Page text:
Well let’s see: at the start of this week I was constructing an experiment: gluing together radio-absorbing foam on the walls of my test chamber. Today I’m programming the equipment so I can gather data. This afternoon I should get onto doing some actual experiments: measuring the antennas I’ve designed to see how they perform. After that I’ll need to process the data from the experiments – that’s probably a job for next week.
Apart from experimentation itself, you have to write up your findings and publish them in a paper or present them at a conference, which means that being able to speak in public and to write well are both important skills to have. You also have to apply to funding bodies to give you money to do your research, and to persuade them that yours is the most exciting and important research that they should fund. The writing skills and people skills come in useful there too. Whoever would have thought that learning English at school would be so important for being a scientist!
What kind of things do you want to know about exactly? Do you mean our daily life, or more broadly what it means to be a research scientist?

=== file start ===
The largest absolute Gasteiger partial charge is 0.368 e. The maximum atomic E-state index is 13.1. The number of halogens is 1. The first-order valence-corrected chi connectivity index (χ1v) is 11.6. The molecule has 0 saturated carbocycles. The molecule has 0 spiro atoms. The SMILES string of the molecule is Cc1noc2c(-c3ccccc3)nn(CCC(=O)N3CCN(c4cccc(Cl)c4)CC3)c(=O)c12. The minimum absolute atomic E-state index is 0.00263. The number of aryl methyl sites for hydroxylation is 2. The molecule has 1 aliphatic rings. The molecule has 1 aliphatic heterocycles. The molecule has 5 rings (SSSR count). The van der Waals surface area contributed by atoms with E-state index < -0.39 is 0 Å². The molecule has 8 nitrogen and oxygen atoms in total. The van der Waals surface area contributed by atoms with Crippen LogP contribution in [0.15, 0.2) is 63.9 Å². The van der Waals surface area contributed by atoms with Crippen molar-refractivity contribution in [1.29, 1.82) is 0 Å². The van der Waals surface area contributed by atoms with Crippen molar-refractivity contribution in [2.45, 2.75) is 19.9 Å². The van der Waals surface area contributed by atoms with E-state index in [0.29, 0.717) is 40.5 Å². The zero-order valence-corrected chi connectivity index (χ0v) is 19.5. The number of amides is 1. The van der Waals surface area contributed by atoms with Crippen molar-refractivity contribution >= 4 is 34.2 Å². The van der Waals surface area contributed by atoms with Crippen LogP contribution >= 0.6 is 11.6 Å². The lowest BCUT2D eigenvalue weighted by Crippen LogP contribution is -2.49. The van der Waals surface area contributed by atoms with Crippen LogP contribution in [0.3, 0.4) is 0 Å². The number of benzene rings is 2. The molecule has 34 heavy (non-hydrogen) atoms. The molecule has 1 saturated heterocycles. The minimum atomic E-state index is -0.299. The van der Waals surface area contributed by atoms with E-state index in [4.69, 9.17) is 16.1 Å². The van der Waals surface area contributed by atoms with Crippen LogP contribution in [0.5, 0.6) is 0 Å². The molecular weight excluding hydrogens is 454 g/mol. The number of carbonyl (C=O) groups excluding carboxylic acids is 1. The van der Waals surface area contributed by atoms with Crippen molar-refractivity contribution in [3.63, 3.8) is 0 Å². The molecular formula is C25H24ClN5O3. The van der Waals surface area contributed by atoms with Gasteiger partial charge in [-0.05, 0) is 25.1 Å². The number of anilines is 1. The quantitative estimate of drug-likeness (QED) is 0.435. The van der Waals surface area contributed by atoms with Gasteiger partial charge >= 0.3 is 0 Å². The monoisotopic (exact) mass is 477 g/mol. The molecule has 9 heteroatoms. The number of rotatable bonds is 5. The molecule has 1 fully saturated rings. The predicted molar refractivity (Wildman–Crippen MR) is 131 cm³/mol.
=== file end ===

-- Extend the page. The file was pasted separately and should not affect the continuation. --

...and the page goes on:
My job involves doing research, of course: asking questions about things we don’t know yet, and then figuring out how to find the answers. But my job also involves teaching students, giving lots of presentations about my work, and even giving advice to the government.
For me as a neuroscientist a few common things come up regularly 1)You do LOTS of reading. This is really important because then you know what has been done and what questions are still out there to answer. 2) You learn to analyse data in lots of different ways (so I have had to become quite good at using computers and coding) 3) You get to meet lots of people and travel around the world – talking about your research is key to improving it! 4) You need to write up what you find and publish it so that other people can learn from what have done.